The Politics of Sex: Prostitution and Pornography in Australia Since 1945

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Cambridge University Press, Sep 7, 1997 - Biography & Autobiography - 280 pages
Barbara Sullivan examines the ways in which the politico-legal systems addressed to the sex industry have responded to changes in society's attitudes towards prostitution and pornography. The book examines statutes, parliamentary debate at state and federal levels, and legal discourse, moving beyond standard and familiar descriptions of the case for and against increased regulation. Sullivan never loses sight of the broader societal context, however, and looks at changing attitudes to what is normal and abnormal sexual conduct. The book uses examples from newspaper stories, controversial novels and films, and demographic statistics to tell its story. It presents a number of familiar cases that highlight issues of censorship and the question of literature versus pornography. The Politics of Sex also critiques debates about prostitution and pornography that have been central to feminism.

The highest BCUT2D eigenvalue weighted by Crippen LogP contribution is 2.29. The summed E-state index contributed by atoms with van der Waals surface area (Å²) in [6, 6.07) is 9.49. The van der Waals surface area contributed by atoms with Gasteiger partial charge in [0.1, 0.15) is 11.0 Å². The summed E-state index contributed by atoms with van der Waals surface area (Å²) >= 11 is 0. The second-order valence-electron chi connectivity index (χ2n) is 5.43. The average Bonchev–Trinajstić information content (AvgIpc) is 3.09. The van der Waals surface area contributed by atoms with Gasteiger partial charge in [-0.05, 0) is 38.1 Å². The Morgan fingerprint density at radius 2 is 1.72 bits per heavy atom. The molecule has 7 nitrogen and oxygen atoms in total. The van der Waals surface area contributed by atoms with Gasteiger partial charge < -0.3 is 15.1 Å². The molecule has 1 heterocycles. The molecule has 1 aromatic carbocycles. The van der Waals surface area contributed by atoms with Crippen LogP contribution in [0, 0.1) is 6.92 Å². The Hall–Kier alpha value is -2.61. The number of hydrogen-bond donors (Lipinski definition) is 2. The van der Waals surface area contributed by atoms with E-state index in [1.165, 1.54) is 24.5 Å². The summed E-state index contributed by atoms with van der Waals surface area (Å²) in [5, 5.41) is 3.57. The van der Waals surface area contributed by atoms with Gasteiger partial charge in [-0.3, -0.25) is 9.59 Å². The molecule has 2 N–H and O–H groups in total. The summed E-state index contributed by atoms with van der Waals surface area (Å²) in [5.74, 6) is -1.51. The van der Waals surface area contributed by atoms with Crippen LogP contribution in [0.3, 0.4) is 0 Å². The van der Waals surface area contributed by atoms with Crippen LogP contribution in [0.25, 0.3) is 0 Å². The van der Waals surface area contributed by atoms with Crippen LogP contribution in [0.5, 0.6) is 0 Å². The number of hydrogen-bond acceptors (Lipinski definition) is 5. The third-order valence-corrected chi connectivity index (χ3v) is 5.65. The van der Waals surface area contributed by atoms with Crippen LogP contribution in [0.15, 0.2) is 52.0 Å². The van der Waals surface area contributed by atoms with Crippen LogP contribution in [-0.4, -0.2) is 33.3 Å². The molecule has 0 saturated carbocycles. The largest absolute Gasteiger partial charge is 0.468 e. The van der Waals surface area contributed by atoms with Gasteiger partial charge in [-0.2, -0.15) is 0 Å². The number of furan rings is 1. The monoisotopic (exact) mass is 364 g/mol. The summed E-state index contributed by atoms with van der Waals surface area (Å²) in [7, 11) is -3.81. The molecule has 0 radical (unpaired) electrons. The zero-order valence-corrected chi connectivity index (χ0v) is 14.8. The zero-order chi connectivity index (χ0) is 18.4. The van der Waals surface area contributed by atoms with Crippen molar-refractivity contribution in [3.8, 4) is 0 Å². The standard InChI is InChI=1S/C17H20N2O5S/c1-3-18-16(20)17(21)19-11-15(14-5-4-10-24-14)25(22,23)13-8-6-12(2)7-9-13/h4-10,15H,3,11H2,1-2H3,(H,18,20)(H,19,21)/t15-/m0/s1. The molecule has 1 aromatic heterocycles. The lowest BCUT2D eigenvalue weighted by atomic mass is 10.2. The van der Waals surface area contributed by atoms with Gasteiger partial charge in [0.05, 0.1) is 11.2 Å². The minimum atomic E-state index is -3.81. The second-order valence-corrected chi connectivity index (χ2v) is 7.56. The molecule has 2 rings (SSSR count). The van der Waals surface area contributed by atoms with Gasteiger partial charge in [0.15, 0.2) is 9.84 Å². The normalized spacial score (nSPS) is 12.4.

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Contents

Marking Danger Prostitution and Pornography Before 1945
15
A New Moral Economy? The Immediate PostWar Years 194555
38
The Sexual Revolution
67
The Sexual Revolution and Pornography 195569
69
Revolutionary Limits Governing Prostitution 195569
97
Libertarian Moments 197075
125
After the Revolution
161
New Sexual Politics 197588
163
Current Issues
199
Conclusion
237
Notes
245
Bibliography
254
Index
270
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